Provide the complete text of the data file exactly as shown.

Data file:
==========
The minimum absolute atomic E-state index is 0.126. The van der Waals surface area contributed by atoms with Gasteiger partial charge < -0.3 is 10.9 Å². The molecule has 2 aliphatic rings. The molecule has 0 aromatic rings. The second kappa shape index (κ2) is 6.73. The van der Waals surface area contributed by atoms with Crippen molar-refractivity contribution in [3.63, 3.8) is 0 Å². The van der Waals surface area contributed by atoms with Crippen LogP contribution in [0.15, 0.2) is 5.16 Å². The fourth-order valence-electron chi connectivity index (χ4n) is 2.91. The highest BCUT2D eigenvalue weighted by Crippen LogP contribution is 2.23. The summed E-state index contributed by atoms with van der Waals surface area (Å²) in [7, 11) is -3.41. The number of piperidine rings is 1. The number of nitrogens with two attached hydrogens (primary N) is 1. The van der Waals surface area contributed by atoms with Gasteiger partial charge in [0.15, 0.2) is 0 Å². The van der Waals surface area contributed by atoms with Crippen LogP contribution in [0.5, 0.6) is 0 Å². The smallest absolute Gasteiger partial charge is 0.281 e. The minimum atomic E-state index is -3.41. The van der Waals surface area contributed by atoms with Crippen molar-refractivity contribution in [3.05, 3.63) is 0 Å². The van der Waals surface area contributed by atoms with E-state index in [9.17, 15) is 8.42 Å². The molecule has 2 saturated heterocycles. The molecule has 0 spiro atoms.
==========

The minimum absolute atomic E-state index is 0.126. The van der Waals surface area contributed by atoms with Gasteiger partial charge < -0.3 is 10.9 Å². The molecule has 2 aliphatic rings. The molecule has 0 aromatic rings. The second kappa shape index (κ2) is 6.73. The van der Waals surface area contributed by atoms with Crippen molar-refractivity contribution in [3.63, 3.8) is 0 Å². The van der Waals surface area contributed by atoms with Crippen LogP contribution in [0.15, 0.2) is 5.16 Å². The fourth-order valence-electron chi connectivity index (χ4n) is 2.91. The highest BCUT2D eigenvalue weighted by Crippen LogP contribution is 2.23. The summed E-state index contributed by atoms with van der Waals surface area (Å²) in [7, 11) is -3.41. The number of piperidine rings is 1. The number of nitrogens with two attached hydrogens (primary N) is 1. The van der Waals surface area contributed by atoms with Gasteiger partial charge in [0.15, 0.2) is 0 Å². The van der Waals surface area contributed by atoms with Crippen LogP contribution in [0.5, 0.6) is 0 Å². The smallest absolute Gasteiger partial charge is 0.281 e. The minimum atomic E-state index is -3.41. The van der Waals surface area contributed by atoms with Crippen molar-refractivity contribution in [3.05, 3.63) is 0 Å². The van der Waals surface area contributed by atoms with E-state index in [9.17, 15) is 8.42 Å². The molecule has 2 saturated heterocycles. The molecule has 0 spiro atoms.